Vintage Mac Living

24 Hours in Cyberspace, 7 Days with Dated Browsers

- 2006.10.31

On Thursday, February 8, 1996, the worlds top photographers, editors, programmers, and interactive designers banded together to create a digital time capsule of the Internet. The purpose of the project was to see how much the digital revolution was changing our lives.

What was the project called? It was called "24 Hours in Cyberspace - The Painting on the walls of the digital cave". It became a coffee table book with a CD that included the entire original website (along with Netscape 2.02) and a copy of the episode of Nightline about the project.

Back then the Internet wasn't nearly as big as it is today. Compared to today, almost no one was online back then.

The day after the project, ABC's Nightline had Forest Sawyer do a story on the project. He said:

Let's be honest about this. For all the talk these days about cyberspace and emails and world wide webs, most of us still have a close, personal electronic relationship with maybe our television and telephone and stereo. Even figuring out something as simple as email is more than we want to tackle. So when an international group of journalists and photographers, computer freaks and engineers banded together to demonstrate how the communications revolution really is changing the world, we figured we'd better be there.

That really isn't the case today. Today almost everyone is online, and it seems like everyone has a MySpace account, is playing online games, and is sharing information.

When I look at this old website (on CD, as the website itself no longer exists), I'm shocked at how good it looks. There are photos (there are over 200), stories that go along with them, and audio links (which are also included on the CD). There are six different story categories:

  1. The Human Touch
  2. Open for Business
  3. Earthwatch
  4. To the Rescue
  5. Sex, Lies, Websites
  6. Into the Light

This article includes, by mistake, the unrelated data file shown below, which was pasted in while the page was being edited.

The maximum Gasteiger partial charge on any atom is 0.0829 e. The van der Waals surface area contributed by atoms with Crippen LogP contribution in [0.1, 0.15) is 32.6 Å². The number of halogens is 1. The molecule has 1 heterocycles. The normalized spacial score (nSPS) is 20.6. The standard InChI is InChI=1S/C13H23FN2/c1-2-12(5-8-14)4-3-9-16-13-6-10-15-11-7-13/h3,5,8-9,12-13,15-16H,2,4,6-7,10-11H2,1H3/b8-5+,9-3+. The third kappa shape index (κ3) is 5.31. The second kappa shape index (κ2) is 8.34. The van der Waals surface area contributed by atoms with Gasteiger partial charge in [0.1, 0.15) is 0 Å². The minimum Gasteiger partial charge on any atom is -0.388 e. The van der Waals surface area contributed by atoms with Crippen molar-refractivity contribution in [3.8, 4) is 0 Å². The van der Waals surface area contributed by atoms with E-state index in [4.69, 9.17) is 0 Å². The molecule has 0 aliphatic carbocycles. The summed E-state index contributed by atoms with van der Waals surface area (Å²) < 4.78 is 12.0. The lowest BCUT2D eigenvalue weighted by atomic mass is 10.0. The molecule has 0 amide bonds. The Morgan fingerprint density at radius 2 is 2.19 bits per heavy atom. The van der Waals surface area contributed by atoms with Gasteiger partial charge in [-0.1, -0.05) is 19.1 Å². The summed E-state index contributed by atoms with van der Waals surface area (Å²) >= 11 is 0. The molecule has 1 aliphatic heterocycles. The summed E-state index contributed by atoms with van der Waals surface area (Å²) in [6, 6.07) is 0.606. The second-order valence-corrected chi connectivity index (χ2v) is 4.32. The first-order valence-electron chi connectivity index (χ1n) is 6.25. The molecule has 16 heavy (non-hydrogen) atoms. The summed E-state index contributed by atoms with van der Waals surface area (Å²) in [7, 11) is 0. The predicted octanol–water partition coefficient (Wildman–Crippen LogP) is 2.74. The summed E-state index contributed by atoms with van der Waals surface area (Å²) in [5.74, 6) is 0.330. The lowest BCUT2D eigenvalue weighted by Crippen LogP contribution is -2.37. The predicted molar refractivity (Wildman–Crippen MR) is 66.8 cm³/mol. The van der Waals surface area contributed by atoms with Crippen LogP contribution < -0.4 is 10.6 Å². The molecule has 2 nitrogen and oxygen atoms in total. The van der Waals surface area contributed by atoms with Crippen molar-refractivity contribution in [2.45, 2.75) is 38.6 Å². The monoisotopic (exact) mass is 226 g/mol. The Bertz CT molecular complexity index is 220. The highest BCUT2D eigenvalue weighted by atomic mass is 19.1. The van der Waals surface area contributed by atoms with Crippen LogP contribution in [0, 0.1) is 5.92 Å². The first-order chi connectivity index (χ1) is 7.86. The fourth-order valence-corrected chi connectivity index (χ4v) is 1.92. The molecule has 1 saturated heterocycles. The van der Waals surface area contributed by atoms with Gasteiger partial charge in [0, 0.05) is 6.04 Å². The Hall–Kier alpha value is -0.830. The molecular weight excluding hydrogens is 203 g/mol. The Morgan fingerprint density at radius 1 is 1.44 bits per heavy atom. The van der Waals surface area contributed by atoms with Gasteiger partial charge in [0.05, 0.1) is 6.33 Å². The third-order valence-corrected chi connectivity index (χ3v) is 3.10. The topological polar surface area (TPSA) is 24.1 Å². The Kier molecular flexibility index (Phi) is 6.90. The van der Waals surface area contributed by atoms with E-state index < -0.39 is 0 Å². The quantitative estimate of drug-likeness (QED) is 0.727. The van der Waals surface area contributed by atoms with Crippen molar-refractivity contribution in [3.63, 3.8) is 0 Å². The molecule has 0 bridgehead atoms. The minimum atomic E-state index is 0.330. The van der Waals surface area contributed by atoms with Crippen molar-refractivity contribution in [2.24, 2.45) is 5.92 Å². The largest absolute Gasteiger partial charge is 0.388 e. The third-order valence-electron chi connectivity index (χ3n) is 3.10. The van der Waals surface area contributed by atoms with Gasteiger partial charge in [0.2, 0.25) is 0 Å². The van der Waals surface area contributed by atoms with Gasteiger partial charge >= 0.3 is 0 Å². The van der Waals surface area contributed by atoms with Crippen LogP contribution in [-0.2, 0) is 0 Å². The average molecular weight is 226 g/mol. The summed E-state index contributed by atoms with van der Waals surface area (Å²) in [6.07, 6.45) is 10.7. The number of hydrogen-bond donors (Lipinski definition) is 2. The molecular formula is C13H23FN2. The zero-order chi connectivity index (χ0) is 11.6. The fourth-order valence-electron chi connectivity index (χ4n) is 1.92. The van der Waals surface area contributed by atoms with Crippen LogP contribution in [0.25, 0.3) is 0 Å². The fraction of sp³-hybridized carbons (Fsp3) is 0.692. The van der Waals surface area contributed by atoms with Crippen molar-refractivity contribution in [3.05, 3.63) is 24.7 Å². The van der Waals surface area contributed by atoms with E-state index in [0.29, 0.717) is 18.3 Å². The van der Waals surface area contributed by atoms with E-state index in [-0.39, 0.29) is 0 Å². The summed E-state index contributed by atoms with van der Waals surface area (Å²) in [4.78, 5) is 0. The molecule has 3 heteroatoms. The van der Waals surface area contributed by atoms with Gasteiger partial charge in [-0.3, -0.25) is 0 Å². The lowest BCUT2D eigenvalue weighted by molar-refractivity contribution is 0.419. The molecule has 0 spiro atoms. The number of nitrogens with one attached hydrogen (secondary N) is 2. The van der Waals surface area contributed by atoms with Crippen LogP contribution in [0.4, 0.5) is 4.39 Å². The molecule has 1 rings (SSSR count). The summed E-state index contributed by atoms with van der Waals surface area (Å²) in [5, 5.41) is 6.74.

All amazing stories and pictures about how people's life's had been changed by the Internet.

What has really changed over the course of the last ten years on the Net?

We have better search engines, a lot more online stores, videos and music on demand, Flash based games, and a lot more people.

But really, not a whole lot has changed in the last ten years - just higher system requirements to run the really bloated software that all of these companies keep shoving down our throats.

Why? Well we all know that the bottom line is money. If everyone could be using 10-year-old machines without any problems, computer makers would go out of business.

It occurs to me that old computers run just fine when it comes to everything but the Internet. Text based browsers work fine, but browsers like Internet Explorer 5 and Netscape 4.7 (and even iCab 3, which remains in development) don't render pages correctly these days.

But for the time being, old browsers work well enough that you can make out most web pages.

I'm about to start a new project, and I'm inviting everyone that reads this article to join me. For one week, I'm going to use nothing but my old Power Mac 6500 with IE 5.1 and iCab 3 for browsing and all my other tasks (at least the ones that can be done easily).

I didn't have too many problems with my PowerBook 170 and WannaBe (see 30 Days of Old School Computing), so this should be somewhat easy.

Once again, thanks for your support, and if you have any suggestions, please feel free to email them to me. LEM

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